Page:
Imagine if you built a program from the ground up. You’ve poured everything you had into making it a success for years and it has changed the lives of thousands of the people who need it most in the community. And now, you’re ready to retire. But you don’t want to see your life’s work fade away. Organizations love to talk about onboarding, but this Black Belt’s innovation around offboarding has preserved the success of a program.
Imagine if you built a program from the ground up. It was your passion, your blood, sweat and tears and your relationships and community connections that fueled its creation, but also its continued existence. You’ve poured everything you had into making it a success for years and it has changed the lives of thousands of the people who need it most in the community. And now, you’re ready to retire. But you don’t want to see your life’s work fade away.
Hopefully, you have someone like Melissa Janiszewski on your team. Melissa works for the Office of Children’s Affairs as the Strategic Partnership Coordinator. When Melissa found out that Michael Simmons, Program Coordinator for My Brother’s Keeper, was planning to retire, the idea of his knowledge and carefully crafted connections walking out the door kept her up at night. This is a man who Mayor Michael Hancock credits as an invaluable mentor when he was a young black Denver teenager; Michael Simmons even cosigned the loan for Mayor Hancock’s first car (see a video Mayor Hancock recorded to wish Michael a happy retirement below). This is a man who created the Denver chapter of the national My Brother’s Keeper initiative to make the American Dream available to all boys and young men of color by eliminating gaps in their opportunities and outcomes. He took time and care to create hundreds of crucial relationships throughout the community to move this important work forward, and Melissa knew that the program was a success because of this.
So when she came through Black Belt in November of 2019, she started to use the tools taught to create an off-boarding template that specifically focused on capturing information vital to keeping these relationships for the continued success of the My Brother’s Keeper program. She focused on learning deeper insight into the people behind the partnerships, like their communication styles and values. She asked ‘How do we best work with this person?’ and “In what ways do you support this person and their work?’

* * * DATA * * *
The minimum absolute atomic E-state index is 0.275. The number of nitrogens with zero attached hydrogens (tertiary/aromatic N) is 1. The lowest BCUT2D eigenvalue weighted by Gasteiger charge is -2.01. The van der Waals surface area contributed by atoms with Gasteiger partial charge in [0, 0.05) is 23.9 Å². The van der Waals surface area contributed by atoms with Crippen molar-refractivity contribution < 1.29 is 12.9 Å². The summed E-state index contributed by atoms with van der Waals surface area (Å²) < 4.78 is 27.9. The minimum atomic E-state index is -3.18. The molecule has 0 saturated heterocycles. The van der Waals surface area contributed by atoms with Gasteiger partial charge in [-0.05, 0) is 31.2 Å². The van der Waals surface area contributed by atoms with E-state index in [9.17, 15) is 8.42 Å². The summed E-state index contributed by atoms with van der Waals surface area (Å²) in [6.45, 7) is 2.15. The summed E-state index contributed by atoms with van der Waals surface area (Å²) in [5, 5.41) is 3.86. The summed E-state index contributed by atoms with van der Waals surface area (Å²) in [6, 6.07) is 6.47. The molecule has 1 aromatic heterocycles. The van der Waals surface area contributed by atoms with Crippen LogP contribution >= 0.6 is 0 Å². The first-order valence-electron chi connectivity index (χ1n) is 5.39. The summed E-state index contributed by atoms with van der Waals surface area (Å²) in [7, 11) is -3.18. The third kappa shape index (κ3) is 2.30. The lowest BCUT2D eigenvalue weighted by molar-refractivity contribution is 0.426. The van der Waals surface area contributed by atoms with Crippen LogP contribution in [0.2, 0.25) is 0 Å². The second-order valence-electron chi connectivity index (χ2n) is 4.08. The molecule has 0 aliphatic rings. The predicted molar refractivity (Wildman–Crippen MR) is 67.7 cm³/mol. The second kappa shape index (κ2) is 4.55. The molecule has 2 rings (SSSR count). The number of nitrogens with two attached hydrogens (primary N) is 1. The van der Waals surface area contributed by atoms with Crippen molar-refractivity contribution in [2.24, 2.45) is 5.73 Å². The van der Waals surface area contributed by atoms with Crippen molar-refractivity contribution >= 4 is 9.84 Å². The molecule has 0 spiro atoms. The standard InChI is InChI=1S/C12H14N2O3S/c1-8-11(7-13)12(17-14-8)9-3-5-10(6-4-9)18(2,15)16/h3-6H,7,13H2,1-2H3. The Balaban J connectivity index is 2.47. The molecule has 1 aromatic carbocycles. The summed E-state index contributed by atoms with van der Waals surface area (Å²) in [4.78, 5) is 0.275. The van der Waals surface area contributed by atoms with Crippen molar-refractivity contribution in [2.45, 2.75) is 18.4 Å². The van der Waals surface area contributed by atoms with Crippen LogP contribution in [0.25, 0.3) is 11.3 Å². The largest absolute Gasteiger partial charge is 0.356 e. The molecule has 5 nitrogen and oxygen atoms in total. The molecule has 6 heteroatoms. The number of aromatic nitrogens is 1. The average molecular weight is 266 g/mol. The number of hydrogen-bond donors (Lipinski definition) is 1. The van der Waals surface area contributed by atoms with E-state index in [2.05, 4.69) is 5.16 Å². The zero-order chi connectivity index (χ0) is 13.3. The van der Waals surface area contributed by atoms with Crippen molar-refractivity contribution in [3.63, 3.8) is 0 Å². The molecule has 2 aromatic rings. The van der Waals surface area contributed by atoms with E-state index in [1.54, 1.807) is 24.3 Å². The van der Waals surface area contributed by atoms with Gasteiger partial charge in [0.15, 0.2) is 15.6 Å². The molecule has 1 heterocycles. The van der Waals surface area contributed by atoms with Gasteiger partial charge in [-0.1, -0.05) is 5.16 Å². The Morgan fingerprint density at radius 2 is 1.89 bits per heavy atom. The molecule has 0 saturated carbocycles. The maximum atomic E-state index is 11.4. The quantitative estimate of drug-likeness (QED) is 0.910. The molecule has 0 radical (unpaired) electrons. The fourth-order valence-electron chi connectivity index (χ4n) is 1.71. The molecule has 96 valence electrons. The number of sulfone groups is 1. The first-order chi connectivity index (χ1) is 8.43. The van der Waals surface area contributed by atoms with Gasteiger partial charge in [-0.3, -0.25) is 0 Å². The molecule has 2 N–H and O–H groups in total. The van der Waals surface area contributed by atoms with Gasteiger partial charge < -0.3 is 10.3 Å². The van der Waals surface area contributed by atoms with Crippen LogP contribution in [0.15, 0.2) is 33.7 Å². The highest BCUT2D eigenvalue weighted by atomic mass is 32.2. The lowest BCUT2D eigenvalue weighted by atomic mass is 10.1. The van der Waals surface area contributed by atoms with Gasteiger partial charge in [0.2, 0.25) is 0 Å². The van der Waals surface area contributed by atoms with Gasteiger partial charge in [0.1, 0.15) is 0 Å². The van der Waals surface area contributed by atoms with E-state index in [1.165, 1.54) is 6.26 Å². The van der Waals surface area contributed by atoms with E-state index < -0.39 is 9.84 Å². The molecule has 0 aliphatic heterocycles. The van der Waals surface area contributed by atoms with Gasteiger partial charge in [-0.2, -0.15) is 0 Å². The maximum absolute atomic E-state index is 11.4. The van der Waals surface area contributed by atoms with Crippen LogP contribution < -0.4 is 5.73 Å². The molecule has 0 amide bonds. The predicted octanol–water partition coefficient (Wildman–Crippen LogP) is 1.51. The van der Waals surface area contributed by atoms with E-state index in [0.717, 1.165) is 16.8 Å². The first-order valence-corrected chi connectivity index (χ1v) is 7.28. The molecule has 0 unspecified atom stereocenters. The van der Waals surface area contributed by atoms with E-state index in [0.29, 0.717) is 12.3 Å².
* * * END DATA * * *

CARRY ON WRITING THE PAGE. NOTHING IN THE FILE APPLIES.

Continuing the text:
She sat down with Michael over a series of sessions to fill out the off-boarding form on each relationship, collecting over 20 pages of information.
“I imagined handing my off-boarding innovation to the person leaving, so that they can fill out the information themselves. For some reason, I hesitated to do that with Michael. Instead, I scheduled time for the two of us to work on this together. I transcribed while he spoke about all the individuals he had built relationships with and how it supported the work to improve outcomes for young boys of color in Denver. At the end of the process, I felt a wave of emotion come over me as I realized how valuable he has been over the years and that if we didn’t have this moment, our Department wouldn’t be able to carry out his legacy and continue these external relationships with the same level of intent, without all his feedback .” – Melissa Janiszewski
Taking the time to have these conversations to start with a fuller understanding of who the important people were and what makes them tick is estimated to save the department $123,240 in employees’ time. But the value of the actual relationships that have been saved by this innovation and what it means to the future of My Brother’s Keeper is priceless. We want to echo Mayor Hancock’s sentiments and wish Michael Simmons a wonderful and happy retirement and thank Melissa for this thoughtful and important innovation.